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NSW Premier’s Literary Awards winners announced; ‘Ruby Moonlight’ wins Book of the Year

The winners of this year’s New South Wales Premier’s Literary Award were announced in Sydney on 19 May, on the eve of the 2013 Sydney Writers’ Festival.

Ali Cobby-Eckermann’s verse novel Ruby Moonlight (Magabala Books) was named Book of the Year and won the Kenneth Slessor Prize for Poetry, taking home a combined cash prize of $40,000. Ruby Moonlight was one of the inaugural winners of the kuril dhagun Indigenous Writing Fellowships offered through the State Library of Queensland’s black&write! Indigenous Writing and Editing Program. The book also won the 2012 Deadly Award for Outstanding Achievement in Literature in September 2012.

The winners in each of the other book-related categories are:

Christina Stead Prize for Fiction ($40,000)

  • Mateship with Birds (Carrie Tiffany, Picador)


Douglas Stewart Prize for Nonfiction ($40,000)

  • The Office: A Hardworking History (Gideon Haigh, MUP)


Ethel Turner Prize for Young People’s Literature ($30,000)

  • A Corner of White (Jaclyn Moriarty, Pan Macmillan)


Patricia Wrightson Prize for Children’s Literature ($30,000)

  • The Ghost of Miss Annabel Spoon (Aaron Blabey, Viking)


Community Relations Commission Award ($20,000)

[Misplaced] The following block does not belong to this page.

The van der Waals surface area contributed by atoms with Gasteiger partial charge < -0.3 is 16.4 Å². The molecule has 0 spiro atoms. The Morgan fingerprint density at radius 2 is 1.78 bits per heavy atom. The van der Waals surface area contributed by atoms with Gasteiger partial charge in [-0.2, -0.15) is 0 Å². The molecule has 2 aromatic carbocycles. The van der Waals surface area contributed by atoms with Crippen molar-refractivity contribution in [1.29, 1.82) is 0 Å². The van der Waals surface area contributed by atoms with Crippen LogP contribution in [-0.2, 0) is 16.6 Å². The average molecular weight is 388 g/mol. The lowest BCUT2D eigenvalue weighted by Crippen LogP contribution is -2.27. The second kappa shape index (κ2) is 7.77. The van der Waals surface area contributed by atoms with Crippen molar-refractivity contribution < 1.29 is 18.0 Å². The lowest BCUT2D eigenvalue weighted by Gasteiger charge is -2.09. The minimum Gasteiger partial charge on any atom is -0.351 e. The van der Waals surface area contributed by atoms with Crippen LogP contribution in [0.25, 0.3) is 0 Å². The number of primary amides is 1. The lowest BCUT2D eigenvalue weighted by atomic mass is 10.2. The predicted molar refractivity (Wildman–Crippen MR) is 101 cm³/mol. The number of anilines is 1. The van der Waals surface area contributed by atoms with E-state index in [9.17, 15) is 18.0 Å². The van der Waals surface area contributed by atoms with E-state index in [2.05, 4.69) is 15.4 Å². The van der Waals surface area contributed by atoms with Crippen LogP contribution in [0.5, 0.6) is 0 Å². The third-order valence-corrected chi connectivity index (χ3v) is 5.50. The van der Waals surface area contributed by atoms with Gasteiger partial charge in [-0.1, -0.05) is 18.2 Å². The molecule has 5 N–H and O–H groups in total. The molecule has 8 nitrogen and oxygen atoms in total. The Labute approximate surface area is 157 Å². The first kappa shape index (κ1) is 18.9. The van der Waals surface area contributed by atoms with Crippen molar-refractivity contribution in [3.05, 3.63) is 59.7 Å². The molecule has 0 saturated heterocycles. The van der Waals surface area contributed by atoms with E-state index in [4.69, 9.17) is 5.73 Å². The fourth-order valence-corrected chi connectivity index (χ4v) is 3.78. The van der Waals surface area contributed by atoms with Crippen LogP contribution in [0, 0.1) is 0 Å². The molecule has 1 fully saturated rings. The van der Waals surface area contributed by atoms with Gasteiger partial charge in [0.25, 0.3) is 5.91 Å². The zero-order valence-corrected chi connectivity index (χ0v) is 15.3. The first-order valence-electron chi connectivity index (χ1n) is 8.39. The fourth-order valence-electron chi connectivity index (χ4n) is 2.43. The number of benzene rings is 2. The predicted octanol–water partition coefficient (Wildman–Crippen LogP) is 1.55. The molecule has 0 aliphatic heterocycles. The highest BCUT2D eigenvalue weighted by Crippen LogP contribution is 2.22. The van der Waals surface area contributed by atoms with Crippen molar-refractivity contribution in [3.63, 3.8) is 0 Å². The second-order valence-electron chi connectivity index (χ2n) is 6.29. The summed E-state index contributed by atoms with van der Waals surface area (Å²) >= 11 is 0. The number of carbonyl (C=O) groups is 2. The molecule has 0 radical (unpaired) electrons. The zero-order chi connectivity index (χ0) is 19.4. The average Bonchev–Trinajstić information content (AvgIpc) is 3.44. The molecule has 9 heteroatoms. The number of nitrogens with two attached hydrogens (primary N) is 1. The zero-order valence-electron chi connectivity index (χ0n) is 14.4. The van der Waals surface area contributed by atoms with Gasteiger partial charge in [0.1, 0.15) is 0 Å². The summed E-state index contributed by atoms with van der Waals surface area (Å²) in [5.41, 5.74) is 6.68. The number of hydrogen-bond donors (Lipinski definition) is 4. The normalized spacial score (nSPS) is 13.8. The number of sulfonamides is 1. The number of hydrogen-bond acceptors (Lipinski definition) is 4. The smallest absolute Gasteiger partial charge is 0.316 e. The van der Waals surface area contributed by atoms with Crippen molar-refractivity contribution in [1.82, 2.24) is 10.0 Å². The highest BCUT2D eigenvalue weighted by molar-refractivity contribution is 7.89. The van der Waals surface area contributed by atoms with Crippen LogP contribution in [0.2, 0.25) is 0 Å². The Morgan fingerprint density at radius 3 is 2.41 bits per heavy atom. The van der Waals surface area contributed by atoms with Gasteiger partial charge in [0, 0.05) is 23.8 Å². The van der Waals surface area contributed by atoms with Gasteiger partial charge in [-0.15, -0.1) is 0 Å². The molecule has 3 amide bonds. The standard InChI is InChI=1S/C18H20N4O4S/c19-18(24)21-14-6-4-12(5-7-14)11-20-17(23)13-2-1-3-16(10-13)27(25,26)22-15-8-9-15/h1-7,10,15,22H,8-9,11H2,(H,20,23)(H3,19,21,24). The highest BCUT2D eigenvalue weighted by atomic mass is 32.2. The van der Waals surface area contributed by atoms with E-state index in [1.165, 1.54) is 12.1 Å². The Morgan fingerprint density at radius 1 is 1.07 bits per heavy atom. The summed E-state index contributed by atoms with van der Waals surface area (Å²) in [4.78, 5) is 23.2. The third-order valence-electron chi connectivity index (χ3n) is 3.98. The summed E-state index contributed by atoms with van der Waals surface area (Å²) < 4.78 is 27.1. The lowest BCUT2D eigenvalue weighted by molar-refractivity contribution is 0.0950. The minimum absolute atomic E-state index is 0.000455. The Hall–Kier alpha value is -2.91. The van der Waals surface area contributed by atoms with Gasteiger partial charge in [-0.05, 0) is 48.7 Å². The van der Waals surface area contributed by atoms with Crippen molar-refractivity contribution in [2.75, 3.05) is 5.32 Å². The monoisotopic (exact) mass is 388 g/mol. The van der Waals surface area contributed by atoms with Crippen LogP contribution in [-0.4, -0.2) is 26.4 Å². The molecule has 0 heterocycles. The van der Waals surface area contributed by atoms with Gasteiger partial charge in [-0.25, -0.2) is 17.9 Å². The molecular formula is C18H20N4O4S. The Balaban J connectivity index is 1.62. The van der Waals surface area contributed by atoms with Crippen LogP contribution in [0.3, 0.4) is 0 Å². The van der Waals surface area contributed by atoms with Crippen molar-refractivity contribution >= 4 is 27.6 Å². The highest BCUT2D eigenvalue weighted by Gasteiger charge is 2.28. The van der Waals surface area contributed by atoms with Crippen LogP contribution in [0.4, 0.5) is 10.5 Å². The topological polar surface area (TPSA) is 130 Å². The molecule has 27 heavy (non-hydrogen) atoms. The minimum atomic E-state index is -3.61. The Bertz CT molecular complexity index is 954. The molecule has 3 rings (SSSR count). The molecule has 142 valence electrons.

• Don’t Go Back to Where You Came From (Tim Soutphommasane, NewSouth)


UTS Glenda Adams Award for New Writing ($5000)

  • The Last Thread (Michael Sala, Affirm Press)


People’s Choice Award

  • Animal People (Charlotte Wood, A&U)


NSW Premier’s Translation Prize ($30,000)

  • Peter Boyle.


This year’s Betty Rowland Prize for Scriptwriting, worth $30,000, was presented to Louise Fox and See-saw Films for Dead Europe, which is based on the novel of the same name by Christos Tsiolkas (Vintage).

This year’s judges also presented David Ireland with a Special Award, worth $10,000, which is presented ‘under exceptional circumstances … either for an Australian literary work that is not readily covered by existing awards categories or in recognition of an Australian writer’s achievements generally’. Last year, a Special Award was presented to Clive James.

The judges said that Ireland ‘has made a significant contribution to Australian literature’ and the Special Award is ‘a wonderful way of rewarding this extraordinary talent’. Ireland is the author of ten novels, three of which have won the Miles Franklin Literary Award: The Unknown Industrial Prisoner (1971), The Glass Canoe (1976) and A Woman of the Future (1979). Text Publishing has recently published The Glass Canoe and A Woman of the Future as part of its Text Classics series, and an edition of The Unknown Industrial Prisoner will be published in July.

To see the books shortlisted for this year’s awards, click here.



Category: Local news